Russian forces left traps under corpses

  • Ukrainian officials say the retreating Russian forces left behind a series of traps.
  • They claimed that the occupation forces had left explosives in the trunks of cars, washing machines and under corpses.
  • Ukrainian experts said they found more than 54,000 explosives left over from Russia.

Ukrainian officials said retreating Russian troops left behind explosives hidden in car trunks, washing machines and under corpses in ravaged Ukrainian towns.

Ukraine’s Foreign Ministry said Russia’s attacks on civilians went beyond artillery attacks, with officials saying they had discovered booby traps scattered in cities such as kyiv and Mariopol.

“The Russian Federation is at war not only with the armed forces of Ukraine, but is also fighting against the civilian population of Ukraine, in flagrant violation of the laws of war,” the statement said. “As they withdraw, the Russian military are setting massive booby traps, prohibited by international law, even on food facilities, private accommodation and human corpses.”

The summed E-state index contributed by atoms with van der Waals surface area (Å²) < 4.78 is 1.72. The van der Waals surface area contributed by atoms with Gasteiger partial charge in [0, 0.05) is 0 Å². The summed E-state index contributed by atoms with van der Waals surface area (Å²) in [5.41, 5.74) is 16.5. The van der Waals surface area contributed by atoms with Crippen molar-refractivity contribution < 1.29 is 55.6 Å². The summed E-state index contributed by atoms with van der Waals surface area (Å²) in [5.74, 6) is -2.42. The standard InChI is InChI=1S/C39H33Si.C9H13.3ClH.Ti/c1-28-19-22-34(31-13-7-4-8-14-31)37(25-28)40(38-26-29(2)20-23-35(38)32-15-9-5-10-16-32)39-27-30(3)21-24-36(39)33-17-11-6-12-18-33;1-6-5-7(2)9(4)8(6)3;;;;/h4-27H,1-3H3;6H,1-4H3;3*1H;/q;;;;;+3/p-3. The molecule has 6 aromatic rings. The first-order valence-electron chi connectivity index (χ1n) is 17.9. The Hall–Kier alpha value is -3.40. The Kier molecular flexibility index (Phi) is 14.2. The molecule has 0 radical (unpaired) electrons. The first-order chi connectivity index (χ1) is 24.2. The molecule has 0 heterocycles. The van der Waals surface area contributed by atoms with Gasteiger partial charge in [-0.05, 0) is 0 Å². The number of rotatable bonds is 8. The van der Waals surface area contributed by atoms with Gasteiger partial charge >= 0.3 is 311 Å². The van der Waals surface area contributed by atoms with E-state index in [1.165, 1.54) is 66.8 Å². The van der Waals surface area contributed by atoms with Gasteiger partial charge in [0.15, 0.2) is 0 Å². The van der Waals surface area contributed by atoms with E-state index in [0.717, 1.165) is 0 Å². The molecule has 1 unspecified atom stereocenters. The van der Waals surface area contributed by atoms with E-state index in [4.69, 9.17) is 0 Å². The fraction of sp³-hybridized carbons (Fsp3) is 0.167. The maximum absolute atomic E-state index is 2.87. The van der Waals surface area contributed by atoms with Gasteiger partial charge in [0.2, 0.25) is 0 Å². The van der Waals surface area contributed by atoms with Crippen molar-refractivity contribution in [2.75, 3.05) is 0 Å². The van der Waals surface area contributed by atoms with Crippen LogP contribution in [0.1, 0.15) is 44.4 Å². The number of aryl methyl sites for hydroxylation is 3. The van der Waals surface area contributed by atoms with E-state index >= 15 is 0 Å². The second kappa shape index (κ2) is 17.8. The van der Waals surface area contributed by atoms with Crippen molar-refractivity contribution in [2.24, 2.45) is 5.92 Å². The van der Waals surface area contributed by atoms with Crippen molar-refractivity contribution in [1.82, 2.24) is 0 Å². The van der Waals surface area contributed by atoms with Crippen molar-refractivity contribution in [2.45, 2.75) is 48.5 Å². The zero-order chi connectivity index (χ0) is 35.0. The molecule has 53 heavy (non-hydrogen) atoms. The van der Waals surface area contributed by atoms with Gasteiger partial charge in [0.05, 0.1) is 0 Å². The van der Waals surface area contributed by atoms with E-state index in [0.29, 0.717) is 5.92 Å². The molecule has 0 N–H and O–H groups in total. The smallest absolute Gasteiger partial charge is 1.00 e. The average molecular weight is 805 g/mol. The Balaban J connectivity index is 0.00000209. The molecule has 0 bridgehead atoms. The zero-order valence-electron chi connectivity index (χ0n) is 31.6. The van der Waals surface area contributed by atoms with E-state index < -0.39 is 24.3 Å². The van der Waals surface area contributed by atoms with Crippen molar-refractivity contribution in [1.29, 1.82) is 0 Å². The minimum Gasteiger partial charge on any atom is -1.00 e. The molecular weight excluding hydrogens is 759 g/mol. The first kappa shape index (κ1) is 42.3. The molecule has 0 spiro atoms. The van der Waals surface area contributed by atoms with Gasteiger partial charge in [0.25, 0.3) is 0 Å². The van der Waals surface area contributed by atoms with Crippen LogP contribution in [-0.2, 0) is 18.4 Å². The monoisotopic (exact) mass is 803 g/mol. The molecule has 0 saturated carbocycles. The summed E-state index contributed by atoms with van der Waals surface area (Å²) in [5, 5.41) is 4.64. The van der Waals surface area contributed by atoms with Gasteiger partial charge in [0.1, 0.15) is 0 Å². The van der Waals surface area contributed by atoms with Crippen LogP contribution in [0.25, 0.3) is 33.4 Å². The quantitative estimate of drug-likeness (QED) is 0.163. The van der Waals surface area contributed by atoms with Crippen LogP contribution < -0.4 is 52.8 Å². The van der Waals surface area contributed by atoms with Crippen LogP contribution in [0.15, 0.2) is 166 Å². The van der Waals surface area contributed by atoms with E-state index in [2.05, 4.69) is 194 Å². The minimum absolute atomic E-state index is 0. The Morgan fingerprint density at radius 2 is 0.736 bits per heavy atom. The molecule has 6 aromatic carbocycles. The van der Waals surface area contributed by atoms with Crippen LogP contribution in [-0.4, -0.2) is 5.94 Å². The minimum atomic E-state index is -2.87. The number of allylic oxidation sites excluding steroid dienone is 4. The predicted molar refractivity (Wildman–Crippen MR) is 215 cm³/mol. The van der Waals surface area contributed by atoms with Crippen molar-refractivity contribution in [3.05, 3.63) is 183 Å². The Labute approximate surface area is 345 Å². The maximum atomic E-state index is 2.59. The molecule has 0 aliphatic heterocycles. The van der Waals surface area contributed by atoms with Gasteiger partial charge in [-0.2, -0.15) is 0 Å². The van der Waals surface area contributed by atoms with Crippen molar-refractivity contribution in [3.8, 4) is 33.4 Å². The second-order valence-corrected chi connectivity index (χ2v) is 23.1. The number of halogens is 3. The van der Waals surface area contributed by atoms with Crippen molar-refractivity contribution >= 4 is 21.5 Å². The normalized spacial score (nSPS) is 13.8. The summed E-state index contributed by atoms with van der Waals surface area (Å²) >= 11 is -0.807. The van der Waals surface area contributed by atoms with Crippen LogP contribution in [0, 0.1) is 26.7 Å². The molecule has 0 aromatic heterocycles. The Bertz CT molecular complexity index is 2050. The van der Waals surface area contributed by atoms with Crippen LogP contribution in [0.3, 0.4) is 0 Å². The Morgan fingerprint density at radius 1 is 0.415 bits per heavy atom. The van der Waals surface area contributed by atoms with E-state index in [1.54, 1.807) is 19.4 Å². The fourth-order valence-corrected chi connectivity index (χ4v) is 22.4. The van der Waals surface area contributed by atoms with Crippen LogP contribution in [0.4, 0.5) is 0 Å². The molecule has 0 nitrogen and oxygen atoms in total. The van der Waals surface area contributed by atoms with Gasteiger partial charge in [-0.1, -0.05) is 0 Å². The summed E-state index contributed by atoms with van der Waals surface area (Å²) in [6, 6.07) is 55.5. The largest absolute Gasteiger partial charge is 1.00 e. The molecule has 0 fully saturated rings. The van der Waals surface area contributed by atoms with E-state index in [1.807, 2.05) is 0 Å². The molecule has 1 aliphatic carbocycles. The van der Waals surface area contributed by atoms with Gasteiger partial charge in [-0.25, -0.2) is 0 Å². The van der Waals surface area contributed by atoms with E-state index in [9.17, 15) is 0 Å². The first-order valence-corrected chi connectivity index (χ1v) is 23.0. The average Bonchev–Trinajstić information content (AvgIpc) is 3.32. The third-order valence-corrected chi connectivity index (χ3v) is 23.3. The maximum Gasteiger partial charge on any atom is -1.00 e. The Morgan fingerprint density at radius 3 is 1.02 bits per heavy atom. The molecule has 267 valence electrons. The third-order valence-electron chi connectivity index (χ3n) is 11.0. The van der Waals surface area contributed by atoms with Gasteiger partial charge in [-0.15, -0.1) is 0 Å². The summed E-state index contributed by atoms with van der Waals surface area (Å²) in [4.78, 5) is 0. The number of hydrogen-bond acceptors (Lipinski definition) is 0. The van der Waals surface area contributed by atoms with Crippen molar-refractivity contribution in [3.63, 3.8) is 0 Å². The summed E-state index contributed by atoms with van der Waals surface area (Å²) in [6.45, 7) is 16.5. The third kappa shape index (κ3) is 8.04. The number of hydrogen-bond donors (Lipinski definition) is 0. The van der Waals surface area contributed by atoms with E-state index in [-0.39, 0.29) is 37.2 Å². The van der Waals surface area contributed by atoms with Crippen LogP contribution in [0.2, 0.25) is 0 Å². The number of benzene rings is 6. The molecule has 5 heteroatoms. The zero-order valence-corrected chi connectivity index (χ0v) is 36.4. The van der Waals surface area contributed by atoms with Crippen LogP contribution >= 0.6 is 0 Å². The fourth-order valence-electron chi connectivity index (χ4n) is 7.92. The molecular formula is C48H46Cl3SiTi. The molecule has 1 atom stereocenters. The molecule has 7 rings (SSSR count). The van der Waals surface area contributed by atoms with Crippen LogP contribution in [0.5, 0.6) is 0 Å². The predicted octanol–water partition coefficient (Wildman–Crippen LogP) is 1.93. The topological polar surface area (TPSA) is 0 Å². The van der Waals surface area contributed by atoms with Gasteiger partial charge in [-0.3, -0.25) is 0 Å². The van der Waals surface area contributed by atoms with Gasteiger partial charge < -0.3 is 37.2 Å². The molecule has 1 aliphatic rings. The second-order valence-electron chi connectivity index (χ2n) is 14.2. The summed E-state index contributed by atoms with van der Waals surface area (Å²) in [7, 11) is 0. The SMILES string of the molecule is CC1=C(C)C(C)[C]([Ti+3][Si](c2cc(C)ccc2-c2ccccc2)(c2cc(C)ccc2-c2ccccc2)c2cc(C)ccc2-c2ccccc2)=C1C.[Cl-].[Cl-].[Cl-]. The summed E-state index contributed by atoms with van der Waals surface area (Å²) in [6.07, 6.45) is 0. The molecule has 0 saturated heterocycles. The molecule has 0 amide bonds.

According to The New York Times, outside kyiv, a man named Oleg Naumenko was killed after opening the trunk of an abandoned car. Local authorities told The Times the car exploded after being booby-trapped.

“I died with him then,” Naumenko’s wife, Valeria, told The Times.

Landmines, designed to kill people, were banned in a 1997 treaty signed by most countries in the world except Russia and the United States.

Anti-vehicle mines, which are not banned, but on which the UN has called for regulations, have been used by both sides, with the Ukrainians using anti-tank mines.

According to the Times, Ukrainian Interior Minister Denys Monastyrsky said in an interview on Sunday that other booby-traps, often in the form of landmines or jury-rigged bombs, were in doors or machinery. washing and even under hospital beds and corpses.

In a video address on Tuesday, Ukrainian President Volodymyr Zelenskyy also blamed Russia for leaving behind a series of devastating traps, saying his country was “one of the most mine-contaminated in the world”.

Zelenskyy called the acts war crimes and claimed Russian soldiers were ordered to do so “to kill or maim as many people as possible”.

The non-governmental organization Human Rights Watch also claimed that Russian troops in Kharkiv had used landmines, forcing Ukraine’s emergency services agency to send hundreds of deminers to find explosive devices in recently liberated towns in across the country.

On Tuesday, the organization said that since Russia began its invasion of Ukraine on February 24, it has found more than 54,000 explosive devices.

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